Chronic diseases have direct resource costs including the costs of medication and the costs associated with accessing and using health care services. There also are costs associated with lost employment as a result of illness, medical treatment or premature death. Costs may also be incurred by other household or family members who forgo time spent working or at school in order to care for someone who is ill. Simulation estimates of the costs of chronic diseases suggest that these costs are high with one study reporting that cardiovascular disease, chronic respiratory disease, cancer, diabetes and mental health will generate a global output loss of $47 trillion over the next 20 years (Bloom et al. 2011), with nearly half of this coming from cardiovascular disease. An alternative approach, estimating the value of a statistical life, produces a very wide range of estimates, $6.7 to $43.4 trillion per year (Jha et al. 2013). More generally, the literature on the economic impact of chronic disease tends to be highly sensitive to assumptions made about the lost labour productivity, the value of averted mortality and the costs of treatment, with all these differing according to the medical system, markets and policies of a country. However, given that these costs occur decades after the intervention to prevent low birthweight or stunting, they contribute very little to benefit–cost estimates due to discounting (Alderman 2013).
Estimating the benefits and costs of investments in stunting reduction: general issues
Assessing the economic benefits and costs of investments in stunting reduction is far from straightforward. Guided by our framework, which links factors that affect child height in utero and during the first 2 years of life, we briefly outline a number of salient issues. Behrman et al. (2004) and Alderman (2010) discuss them in depth.
Benefits of interventions
Where stunting leads to illness or premature death, and if we aim to account for all economic benefits of reduced stunting, there is the non-trivial issue of how to value in monetary terms a human life. As Alderman notes, one common approach is to use the expected earnings over the individual's lifetime (Alderman 2010).6 This approach implies that there will be higher economic benefits to reducing stunting in well off countries than in low- and middle-income countries and within countries, to individuals expected to have the highest levels of earnings. Ranking the value of life as a function of wages within and across countries is ethically fraught. But alternative approaches, such as estimates based on the cheapest available alternative means of reducing mortality (e.g. Summers 1992) or estimates based on compensating differentials for risks in different occupations (Viscusi & Aldy 2003), are also problematic (Behrman et al. 2004).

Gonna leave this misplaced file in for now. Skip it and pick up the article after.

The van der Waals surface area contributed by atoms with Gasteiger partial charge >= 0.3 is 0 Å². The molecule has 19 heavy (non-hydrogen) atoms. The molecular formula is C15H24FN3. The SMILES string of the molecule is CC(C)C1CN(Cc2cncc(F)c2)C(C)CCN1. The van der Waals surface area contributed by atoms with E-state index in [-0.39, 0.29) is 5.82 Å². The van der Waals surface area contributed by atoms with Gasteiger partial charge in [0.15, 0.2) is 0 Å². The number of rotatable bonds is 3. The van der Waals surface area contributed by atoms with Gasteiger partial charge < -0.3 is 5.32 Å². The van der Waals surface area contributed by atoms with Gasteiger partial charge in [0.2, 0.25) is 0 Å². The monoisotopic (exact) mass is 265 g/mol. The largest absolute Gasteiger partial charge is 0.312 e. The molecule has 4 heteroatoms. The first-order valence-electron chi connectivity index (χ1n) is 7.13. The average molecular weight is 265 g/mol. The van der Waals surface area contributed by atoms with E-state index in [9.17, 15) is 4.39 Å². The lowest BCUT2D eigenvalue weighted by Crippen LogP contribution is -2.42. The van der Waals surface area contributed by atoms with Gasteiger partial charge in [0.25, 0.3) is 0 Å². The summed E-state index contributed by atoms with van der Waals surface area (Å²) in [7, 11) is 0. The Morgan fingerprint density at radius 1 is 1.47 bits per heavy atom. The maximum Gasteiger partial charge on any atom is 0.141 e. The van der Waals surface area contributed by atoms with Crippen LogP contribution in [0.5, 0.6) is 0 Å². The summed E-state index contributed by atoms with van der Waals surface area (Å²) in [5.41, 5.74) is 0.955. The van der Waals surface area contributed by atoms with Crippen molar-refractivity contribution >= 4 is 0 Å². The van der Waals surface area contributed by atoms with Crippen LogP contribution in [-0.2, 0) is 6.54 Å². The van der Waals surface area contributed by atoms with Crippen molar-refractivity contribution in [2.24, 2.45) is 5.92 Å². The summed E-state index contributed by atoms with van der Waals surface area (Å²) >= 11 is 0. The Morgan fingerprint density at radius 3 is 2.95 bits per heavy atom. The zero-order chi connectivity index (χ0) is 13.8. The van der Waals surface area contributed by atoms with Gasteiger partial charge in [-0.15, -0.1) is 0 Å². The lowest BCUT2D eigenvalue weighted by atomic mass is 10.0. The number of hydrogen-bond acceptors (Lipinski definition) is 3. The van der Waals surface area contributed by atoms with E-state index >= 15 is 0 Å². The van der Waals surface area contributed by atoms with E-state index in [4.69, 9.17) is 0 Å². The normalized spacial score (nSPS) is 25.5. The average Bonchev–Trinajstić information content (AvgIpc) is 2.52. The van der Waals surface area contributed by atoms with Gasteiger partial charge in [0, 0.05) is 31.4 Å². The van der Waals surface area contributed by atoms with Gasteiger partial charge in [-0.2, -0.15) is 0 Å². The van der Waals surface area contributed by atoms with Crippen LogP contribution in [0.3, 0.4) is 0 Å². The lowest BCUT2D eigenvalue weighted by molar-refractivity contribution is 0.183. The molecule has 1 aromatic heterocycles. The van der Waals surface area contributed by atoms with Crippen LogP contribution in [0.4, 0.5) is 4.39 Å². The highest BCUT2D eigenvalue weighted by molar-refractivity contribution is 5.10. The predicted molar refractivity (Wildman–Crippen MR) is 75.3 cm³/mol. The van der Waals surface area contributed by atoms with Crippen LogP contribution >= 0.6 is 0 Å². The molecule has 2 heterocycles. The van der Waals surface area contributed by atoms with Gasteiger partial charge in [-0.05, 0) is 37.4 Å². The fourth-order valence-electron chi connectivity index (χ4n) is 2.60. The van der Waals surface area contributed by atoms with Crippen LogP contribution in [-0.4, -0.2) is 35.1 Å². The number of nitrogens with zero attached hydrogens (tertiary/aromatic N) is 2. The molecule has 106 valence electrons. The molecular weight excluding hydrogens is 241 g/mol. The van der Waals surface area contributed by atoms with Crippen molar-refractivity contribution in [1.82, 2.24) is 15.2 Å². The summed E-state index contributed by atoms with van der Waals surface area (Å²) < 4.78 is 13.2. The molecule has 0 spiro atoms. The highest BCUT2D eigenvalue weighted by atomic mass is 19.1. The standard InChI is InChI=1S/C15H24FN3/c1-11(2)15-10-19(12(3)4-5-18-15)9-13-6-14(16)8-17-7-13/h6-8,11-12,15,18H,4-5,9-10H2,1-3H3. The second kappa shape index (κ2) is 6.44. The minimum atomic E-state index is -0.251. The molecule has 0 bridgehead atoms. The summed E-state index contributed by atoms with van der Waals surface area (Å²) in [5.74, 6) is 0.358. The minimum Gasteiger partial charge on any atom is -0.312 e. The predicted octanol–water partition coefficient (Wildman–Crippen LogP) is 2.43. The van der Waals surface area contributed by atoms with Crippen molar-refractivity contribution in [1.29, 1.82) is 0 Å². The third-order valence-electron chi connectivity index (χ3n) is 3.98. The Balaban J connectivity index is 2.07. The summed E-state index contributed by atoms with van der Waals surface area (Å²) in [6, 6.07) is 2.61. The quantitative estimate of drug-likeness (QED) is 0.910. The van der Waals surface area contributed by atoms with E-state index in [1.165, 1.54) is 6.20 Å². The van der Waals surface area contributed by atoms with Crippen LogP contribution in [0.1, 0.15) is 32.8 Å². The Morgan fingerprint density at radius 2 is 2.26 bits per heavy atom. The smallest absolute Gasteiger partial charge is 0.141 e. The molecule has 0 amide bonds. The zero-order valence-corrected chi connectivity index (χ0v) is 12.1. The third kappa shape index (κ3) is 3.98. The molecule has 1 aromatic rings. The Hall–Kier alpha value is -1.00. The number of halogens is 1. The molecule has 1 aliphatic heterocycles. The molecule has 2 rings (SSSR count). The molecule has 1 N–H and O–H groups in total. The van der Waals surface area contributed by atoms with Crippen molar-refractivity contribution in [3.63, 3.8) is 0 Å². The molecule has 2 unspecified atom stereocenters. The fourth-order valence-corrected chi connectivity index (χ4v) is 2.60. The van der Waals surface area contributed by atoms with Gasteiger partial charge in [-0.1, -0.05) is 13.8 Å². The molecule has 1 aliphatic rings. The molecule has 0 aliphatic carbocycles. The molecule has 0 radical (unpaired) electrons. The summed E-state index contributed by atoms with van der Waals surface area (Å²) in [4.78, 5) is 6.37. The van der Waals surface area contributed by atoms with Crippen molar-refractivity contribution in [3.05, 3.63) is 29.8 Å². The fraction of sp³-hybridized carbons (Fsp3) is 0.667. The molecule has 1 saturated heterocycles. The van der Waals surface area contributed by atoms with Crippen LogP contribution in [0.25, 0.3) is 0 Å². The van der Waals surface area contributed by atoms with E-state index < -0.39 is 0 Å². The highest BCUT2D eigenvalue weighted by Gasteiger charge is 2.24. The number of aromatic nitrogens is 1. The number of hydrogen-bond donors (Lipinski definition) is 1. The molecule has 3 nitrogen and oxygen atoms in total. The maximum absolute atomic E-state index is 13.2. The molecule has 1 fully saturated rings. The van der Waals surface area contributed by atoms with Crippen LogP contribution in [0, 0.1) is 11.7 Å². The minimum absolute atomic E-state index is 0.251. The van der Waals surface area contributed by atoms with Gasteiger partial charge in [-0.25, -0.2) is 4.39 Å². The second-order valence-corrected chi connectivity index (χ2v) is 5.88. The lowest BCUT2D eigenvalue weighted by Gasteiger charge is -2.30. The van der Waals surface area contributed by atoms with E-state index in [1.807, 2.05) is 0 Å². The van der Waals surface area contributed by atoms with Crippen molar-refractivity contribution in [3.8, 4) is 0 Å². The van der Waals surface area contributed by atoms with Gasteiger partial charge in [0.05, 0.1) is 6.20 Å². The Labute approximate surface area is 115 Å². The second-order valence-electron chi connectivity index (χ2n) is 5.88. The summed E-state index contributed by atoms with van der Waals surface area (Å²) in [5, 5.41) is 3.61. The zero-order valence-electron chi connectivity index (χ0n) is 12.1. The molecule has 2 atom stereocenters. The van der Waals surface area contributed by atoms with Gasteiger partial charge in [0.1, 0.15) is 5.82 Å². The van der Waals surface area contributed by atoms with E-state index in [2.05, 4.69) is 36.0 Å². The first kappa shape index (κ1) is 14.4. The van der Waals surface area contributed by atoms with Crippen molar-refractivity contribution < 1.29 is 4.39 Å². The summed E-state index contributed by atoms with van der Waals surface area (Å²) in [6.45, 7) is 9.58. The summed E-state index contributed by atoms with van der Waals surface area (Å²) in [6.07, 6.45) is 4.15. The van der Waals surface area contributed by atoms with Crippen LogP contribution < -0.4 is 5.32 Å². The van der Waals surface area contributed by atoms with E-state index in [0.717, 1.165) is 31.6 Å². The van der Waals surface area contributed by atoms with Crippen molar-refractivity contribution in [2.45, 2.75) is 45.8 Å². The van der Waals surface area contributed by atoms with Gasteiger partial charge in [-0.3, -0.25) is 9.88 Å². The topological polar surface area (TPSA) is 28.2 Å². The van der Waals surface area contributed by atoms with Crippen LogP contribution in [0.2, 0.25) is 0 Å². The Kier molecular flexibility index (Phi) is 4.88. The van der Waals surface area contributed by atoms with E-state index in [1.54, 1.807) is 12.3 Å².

Some impacts of reduced stunting in the First 1000 Days happen fairly quickly, such as reduced infant and child morbidity in the first or second life-cycle stages of Fig. 1. Others may happen only with considerable lags, such as the increased productivity in adulthood or reduced morbidity in old age in the fifth and sixth life-cycle stages in the figure. To account for the timing of different impacts, it is necessary to discount the economic costs and benefits to the same point of time. Calculations of economic benefits are highly sensitive to the discount rate used as is the share of benefits derived from different sources. For example, Alderman (2010) showed that the economic benefit from averting low birthweights is 357% higher when using a 1% rather than a 5% discount rate. In his example, the reductions in costs associated with chronic diseases represent 20% of the total economic benefits when the discount rate is 1%, but less than 1% when the discount rate is set at 10%. Discounting also has implications for our treatment of the gains from reduced stunting that accrue to subsequent generations. While these gains may exist, the mechanics of discounting these back to the present imply that they are unlikely to play a major part in our benefit–cost calculations. As there is no consensus on discount rates, it is necessary that estimates of economic returns be explicit about the rate used and advisable to indicate sensitivity to reasonable alternatives.